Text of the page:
Before a permit for a station to be located on private property can be approved, the applicant must submit design plans, to be accompanied by photographs and any other required supporting documents, to the commissioner of planning for approval. The submitted design plans for stations located on private property must also comply with the same restrictions related to the location and placement of the stations installed in the public right-of-way as described immediately above in subsection 138-62 (d).
(4) All SAPs shall be reviewed by the urban design commission as required by Chapter 90, Article II, Division 2 of Part 16. Such review may be undertaken at any time prior to the commissioner of planning’s endorsement of the SAP.
(f) Provider assumes risk for installation and operation/management of the stations. All stations located on public property are to be installed and managed by the provider who shall at all times assume all risks for the condition and management of the stations, the use of rental bicycles and any events occurring at the stations. The provider will obtain liability insurance in an amount approved by the city’s office of enterprise risk management and under which the city shall be named an additional named insured.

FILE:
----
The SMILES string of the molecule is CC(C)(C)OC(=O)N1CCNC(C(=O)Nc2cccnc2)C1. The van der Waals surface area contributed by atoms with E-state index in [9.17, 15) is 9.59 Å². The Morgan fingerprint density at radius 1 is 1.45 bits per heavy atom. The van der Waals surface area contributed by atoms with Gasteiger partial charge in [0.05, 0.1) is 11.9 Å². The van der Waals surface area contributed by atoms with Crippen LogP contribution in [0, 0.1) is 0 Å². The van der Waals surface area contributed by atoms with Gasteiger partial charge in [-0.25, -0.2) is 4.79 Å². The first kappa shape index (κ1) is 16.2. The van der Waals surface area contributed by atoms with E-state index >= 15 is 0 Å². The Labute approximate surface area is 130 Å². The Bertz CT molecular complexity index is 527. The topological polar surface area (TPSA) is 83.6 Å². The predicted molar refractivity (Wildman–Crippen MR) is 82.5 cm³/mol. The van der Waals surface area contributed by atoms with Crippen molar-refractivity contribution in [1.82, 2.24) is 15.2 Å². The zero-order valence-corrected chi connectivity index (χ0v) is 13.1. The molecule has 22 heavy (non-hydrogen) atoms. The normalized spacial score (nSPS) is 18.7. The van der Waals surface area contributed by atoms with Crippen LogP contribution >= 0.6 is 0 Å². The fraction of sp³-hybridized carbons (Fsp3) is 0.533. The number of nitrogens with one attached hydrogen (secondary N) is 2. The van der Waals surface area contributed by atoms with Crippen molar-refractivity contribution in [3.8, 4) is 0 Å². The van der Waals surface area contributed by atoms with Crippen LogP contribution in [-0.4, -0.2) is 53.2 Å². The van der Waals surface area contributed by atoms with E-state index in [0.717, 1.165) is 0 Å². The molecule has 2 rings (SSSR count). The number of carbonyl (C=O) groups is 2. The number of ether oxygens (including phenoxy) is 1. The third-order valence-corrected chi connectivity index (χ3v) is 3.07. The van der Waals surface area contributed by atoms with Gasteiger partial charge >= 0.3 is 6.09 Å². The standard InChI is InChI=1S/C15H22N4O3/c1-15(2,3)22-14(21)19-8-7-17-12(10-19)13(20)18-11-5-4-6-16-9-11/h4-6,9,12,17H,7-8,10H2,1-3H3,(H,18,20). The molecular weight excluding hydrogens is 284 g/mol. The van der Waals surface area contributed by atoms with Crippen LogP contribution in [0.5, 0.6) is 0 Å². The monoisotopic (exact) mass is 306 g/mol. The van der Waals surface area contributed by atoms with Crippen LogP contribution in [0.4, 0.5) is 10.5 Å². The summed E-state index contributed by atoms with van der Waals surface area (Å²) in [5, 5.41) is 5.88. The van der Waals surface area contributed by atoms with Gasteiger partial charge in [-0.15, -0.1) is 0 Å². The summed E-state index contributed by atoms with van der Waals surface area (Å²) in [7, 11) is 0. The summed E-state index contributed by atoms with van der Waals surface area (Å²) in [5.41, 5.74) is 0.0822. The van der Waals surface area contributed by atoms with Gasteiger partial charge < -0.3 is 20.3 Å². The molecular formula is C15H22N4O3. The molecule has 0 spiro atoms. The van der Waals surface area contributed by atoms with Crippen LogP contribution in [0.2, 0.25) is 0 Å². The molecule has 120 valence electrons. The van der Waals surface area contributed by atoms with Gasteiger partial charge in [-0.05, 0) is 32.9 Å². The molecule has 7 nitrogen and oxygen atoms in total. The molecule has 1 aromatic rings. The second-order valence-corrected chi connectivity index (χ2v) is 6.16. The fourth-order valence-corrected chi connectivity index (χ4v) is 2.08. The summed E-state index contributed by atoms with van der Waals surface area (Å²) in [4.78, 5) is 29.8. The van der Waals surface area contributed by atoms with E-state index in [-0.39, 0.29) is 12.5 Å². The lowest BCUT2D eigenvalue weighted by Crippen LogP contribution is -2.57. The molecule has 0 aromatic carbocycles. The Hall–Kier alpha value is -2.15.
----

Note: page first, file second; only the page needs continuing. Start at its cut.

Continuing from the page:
Such insurance requirements shall be set out in the encroachment agreement that must be agreed to and executed by the provider.
(g) Provider responsible for condition of public property. All stations located on public property are installed at the risk of the provider who shall at all times have the obligation to return the public property on which the station is located back to the city in the same condition as when the encroachment agreement was entered into. In this regard, bond requirements as set out in the encroachment agreement must be complied with by the provider.